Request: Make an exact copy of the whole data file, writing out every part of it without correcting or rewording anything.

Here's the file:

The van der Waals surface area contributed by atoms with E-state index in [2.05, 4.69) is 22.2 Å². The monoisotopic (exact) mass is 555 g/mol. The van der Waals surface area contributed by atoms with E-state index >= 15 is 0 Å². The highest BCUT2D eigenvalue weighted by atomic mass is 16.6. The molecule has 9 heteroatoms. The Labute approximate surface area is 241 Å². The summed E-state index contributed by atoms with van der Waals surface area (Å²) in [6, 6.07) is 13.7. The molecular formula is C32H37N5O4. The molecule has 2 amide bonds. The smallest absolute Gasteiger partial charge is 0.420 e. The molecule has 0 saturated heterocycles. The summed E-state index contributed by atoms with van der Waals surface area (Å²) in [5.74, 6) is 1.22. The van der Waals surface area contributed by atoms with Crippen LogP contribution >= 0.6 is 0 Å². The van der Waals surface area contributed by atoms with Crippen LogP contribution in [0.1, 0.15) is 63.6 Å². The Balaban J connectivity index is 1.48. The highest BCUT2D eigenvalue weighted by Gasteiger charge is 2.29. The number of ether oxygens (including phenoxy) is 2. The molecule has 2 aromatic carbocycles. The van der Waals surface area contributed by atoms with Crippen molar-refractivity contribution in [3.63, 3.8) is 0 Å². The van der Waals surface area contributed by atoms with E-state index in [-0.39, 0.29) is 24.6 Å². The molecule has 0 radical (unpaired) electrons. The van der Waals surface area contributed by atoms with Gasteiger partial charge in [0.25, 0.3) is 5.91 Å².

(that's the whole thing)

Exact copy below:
The van der Waals surface area contributed by atoms with E-state index in [2.05, 4.69) is 22.2 Å². The monoisotopic (exact) mass is 555 g/mol. The van der Waals surface area contributed by atoms with E-state index >= 15 is 0 Å². The highest BCUT2D eigenvalue weighted by atomic mass is 16.6. The molecule has 9 heteroatoms. The Labute approximate surface area is 241 Å². The summed E-state index contributed by atoms with van der Waals surface area (Å²) in [6, 6.07) is 13.7. The molecular formula is C32H37N5O4. The molecule has 2 amide bonds. The smallest absolute Gasteiger partial charge is 0.420 e. The molecule has 0 saturated heterocycles. The summed E-state index contributed by atoms with van der Waals surface area (Å²) in [5.74, 6) is 1.22. The van der Waals surface area contributed by atoms with Crippen LogP contribution >= 0.6 is 0 Å². The van der Waals surface area contributed by atoms with Crippen LogP contribution in [0.1, 0.15) is 63.6 Å². The Balaban J connectivity index is 1.48. The highest BCUT2D eigenvalue weighted by Gasteiger charge is 2.29. The number of ether oxygens (including phenoxy) is 2. The molecule has 2 aromatic carbocycles. The van der Waals surface area contributed by atoms with Crippen molar-refractivity contribution in [3.63, 3.8) is 0 Å². The van der Waals surface area contributed by atoms with E-state index in [-0.39, 0.29) is 24.6 Å². The molecule has 0 radical (unpaired) electrons. The van der Waals surface area contributed by atoms with Gasteiger partial charge in [0.25, 0.3) is 5.91 Å².